Kenya says has Qatari help for financial centre plan
25 April 2015, 09:07
Nairobi - Kenya is finalising laws to make it easier for foreign banks to operate in the country, and wants to host a Chinese currency clearing centre, replicating Qatar's model, as it bids to become a regional financial hub.
Finance CS Henry Rotich also told Reuters on Friday that the appointment of a new central bank governor was close, with a shortlist of three candidates submitted to President Uhuru Kenyatta, but the process may not be completed until after a month-long parliamentary recess starting on May 1.
The new legislation for banks would enable international lenders with operations in Kenya to use courts in London and other international arbitration to settle commercial disputes, Rotich said -- moves seen as vital to reassuring investors.
"We are moving fast," said Rotich, adding that a draft of the laws should be ready within three months.
The finance minister signed a deal with Qatar's government this month outlining the Gulf state's support for Kenya's plans to build a financial centre in Nairobi, mirroring Doha's international financial centre.
Experts involved in Doha's development would help Kenya establish policies and laws to allow international banks to operate more easily.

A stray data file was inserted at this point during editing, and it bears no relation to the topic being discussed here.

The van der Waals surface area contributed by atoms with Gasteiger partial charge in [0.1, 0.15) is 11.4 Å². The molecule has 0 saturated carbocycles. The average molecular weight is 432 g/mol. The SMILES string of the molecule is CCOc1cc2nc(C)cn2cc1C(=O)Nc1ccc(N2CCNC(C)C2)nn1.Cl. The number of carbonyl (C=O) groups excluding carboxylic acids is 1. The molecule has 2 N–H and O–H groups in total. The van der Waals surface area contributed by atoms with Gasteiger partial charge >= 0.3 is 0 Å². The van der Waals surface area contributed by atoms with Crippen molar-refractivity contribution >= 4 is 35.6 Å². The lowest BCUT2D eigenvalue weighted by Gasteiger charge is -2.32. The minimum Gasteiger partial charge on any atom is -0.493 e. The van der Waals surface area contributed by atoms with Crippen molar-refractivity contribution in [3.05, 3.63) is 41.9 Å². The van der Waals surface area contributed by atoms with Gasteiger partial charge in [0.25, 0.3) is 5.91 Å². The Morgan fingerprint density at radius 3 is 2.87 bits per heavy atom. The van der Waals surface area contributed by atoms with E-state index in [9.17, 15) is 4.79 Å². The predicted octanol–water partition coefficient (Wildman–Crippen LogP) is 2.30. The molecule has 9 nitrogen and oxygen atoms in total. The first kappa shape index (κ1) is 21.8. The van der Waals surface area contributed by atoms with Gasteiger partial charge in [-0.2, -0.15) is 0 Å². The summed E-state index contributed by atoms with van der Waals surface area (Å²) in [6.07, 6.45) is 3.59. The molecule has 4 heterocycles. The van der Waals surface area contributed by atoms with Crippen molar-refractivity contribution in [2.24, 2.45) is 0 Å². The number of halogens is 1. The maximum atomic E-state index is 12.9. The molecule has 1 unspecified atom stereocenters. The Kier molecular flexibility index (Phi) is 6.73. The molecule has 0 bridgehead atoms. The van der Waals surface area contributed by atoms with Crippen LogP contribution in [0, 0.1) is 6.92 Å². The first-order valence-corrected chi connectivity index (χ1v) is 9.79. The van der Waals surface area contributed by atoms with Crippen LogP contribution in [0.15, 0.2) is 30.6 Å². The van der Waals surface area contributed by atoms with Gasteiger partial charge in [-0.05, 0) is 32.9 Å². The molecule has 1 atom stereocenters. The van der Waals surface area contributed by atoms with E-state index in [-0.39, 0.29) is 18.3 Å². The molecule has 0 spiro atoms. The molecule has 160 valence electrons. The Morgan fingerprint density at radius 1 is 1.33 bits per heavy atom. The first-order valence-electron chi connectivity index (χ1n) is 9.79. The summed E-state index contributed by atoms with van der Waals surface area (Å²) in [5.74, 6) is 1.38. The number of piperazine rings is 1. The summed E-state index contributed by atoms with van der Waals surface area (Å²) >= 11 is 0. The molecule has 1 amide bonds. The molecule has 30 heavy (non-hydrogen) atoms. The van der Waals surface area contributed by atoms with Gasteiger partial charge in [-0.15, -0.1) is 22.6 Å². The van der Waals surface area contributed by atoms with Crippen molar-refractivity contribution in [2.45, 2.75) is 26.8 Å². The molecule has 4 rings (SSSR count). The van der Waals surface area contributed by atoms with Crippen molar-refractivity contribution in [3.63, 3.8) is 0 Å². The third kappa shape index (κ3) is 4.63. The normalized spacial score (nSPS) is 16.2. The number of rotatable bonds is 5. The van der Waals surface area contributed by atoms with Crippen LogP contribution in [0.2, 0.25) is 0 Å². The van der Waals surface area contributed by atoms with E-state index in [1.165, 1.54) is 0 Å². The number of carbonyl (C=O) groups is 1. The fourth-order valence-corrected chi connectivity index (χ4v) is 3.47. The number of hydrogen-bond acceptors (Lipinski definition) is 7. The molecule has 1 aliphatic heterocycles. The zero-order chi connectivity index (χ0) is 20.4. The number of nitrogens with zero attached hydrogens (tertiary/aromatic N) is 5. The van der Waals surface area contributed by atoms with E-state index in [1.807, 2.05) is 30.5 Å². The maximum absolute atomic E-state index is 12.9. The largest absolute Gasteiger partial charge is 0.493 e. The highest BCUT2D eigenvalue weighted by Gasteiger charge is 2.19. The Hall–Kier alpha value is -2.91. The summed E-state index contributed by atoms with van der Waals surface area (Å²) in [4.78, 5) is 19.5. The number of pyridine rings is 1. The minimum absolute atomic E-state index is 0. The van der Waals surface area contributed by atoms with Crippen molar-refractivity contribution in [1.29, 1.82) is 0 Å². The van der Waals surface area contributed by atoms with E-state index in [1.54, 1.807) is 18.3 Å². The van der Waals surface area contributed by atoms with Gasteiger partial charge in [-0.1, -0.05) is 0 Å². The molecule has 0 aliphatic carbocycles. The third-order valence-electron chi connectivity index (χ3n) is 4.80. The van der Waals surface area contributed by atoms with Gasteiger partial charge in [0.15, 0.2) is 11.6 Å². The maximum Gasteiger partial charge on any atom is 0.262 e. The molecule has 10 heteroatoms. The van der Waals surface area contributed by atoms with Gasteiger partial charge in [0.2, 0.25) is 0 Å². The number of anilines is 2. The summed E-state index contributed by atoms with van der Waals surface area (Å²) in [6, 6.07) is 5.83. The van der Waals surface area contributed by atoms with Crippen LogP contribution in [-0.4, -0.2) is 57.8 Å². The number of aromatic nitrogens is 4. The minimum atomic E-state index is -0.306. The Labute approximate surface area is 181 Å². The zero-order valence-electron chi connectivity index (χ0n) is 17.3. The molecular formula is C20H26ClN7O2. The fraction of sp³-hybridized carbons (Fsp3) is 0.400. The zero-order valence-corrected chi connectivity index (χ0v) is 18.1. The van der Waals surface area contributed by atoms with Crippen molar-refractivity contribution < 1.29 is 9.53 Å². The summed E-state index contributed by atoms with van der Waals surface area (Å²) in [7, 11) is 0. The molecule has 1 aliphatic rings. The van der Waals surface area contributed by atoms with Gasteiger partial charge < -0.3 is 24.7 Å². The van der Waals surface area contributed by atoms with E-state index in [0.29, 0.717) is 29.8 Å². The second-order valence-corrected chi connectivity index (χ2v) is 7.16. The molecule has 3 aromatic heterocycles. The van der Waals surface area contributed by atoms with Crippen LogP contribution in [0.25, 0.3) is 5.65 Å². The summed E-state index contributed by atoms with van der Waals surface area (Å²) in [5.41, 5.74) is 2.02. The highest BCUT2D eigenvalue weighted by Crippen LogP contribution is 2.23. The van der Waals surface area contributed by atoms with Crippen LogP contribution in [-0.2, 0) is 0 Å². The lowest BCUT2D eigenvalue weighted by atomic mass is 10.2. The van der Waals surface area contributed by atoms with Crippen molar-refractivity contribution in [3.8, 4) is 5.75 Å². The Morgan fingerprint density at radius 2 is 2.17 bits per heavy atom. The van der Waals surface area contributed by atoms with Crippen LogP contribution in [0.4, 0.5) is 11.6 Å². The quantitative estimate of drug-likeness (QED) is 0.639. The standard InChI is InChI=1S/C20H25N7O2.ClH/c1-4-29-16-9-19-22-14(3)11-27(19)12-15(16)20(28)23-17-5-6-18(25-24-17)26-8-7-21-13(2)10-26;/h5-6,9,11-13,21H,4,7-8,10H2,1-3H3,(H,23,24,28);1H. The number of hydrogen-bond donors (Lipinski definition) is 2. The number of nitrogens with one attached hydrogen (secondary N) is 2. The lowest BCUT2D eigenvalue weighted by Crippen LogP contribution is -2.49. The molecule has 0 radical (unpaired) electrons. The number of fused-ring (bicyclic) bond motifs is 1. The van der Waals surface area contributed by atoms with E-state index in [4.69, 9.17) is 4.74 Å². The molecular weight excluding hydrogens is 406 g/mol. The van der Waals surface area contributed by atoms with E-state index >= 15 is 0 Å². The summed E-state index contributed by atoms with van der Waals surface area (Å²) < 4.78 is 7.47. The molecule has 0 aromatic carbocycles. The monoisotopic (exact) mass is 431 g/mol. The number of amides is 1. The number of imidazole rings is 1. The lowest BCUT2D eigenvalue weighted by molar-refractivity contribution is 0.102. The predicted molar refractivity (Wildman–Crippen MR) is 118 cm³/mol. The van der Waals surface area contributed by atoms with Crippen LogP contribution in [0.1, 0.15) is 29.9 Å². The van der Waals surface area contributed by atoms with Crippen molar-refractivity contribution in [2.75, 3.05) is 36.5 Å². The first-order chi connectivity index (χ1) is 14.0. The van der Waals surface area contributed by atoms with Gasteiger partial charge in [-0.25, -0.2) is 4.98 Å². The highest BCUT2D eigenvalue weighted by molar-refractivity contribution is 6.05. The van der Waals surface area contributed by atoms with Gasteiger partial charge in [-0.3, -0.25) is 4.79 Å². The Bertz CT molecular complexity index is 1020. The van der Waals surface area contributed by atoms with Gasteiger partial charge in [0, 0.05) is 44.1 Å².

Kenya has set up a secretariat to spearhead the plan, which has also drawn on the City of London as a model.
To succeed in the long-mooted plans, experts say Kenya has to overcome issues such as a lack of an effective legal system, deficient company and land registries and a limited number of agreements with neighbours to avoid double taxation.
Kenya aims to learn from the Qataris on setting up a clearing house for China's yuan currency, also known as the renminbi.
"Ultimately, having set up the international financial centre, we will begin to also host the renminbi clearing house for Africa," the minister said, referring to a plan to put Kenya at the heart of Africa's financial dealings with China.
Qatar launched the first Chinese yuan clearing house in the Middle East in April. In the past Chinese officials have suggested Kenya could host such an operation.
On the next central bank chief, Rotich said the timing would largely depend on parliament, whose recess runs May 1 to June 8.
"The interviews have been finished and the interview results have been prepared for President Kenyatta," he said, adding that the president would pick from the shortlist and parliament would approve the choice.
Benjamin Langat, chairman of parliament's finance committee which will vet the nominee, said the president could call a sitting during the recess. Parliament is dominated by Kenyatta's Jubilee coalition and is expected to back his choice.
Seven out of 10 economists polled by Reuters last month said they expected the top job to go to Haron Sirima, the deputy governor who is currently acting governor.
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